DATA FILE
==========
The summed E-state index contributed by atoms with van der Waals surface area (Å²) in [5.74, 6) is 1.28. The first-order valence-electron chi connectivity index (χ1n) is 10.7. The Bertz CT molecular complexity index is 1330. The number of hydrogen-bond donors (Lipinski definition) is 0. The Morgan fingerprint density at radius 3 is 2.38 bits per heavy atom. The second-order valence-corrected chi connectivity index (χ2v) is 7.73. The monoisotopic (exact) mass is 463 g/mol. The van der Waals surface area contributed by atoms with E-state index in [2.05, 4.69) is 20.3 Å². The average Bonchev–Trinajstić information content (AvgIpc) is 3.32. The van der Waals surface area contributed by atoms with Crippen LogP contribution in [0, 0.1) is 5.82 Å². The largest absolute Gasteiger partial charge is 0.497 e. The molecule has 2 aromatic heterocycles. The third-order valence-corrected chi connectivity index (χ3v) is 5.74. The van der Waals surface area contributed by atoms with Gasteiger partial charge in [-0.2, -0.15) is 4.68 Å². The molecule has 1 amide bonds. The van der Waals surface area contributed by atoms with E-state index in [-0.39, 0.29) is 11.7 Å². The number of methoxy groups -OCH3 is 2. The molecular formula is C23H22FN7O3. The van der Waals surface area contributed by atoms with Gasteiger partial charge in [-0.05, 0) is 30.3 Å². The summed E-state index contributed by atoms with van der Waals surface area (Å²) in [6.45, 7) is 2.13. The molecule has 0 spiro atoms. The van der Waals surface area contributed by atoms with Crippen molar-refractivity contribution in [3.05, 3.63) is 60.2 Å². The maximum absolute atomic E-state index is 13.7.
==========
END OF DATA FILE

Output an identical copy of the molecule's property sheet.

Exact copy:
The summed E-state index contributed by atoms with van der Waals surface area (Å²) in [5.74, 6) is 1.28. The first-order valence-electron chi connectivity index (χ1n) is 10.7. The Bertz CT molecular complexity index is 1330. The number of hydrogen-bond donors (Lipinski definition) is 0. The Morgan fingerprint density at radius 3 is 2.38 bits per heavy atom. The second-order valence-corrected chi connectivity index (χ2v) is 7.73. The monoisotopic (exact) mass is 463 g/mol. The van der Waals surface area contributed by atoms with E-state index in [2.05, 4.69) is 20.3 Å². The average Bonchev–Trinajstić information content (AvgIpc) is 3.32. The van der Waals surface area contributed by atoms with Crippen LogP contribution in [0, 0.1) is 5.82 Å². The largest absolute Gasteiger partial charge is 0.497 e. The molecule has 2 aromatic heterocycles. The third-order valence-corrected chi connectivity index (χ3v) is 5.74. The van der Waals surface area contributed by atoms with Gasteiger partial charge in [-0.2, -0.15) is 4.68 Å². The molecule has 1 amide bonds. The van der Waals surface area contributed by atoms with E-state index in [-0.39, 0.29) is 11.7 Å². The number of methoxy groups -OCH3 is 2. The molecular formula is C23H22FN7O3. The van der Waals surface area contributed by atoms with Gasteiger partial charge in [-0.05, 0) is 30.3 Å². The summed E-state index contributed by atoms with van der Waals surface area (Å²) in [6.45, 7) is 2.13. The molecule has 0 spiro atoms. The van der Waals surface area contributed by atoms with Crippen molar-refractivity contribution in [3.05, 3.63) is 60.2 Å². The maximum absolute atomic E-state index is 13.7.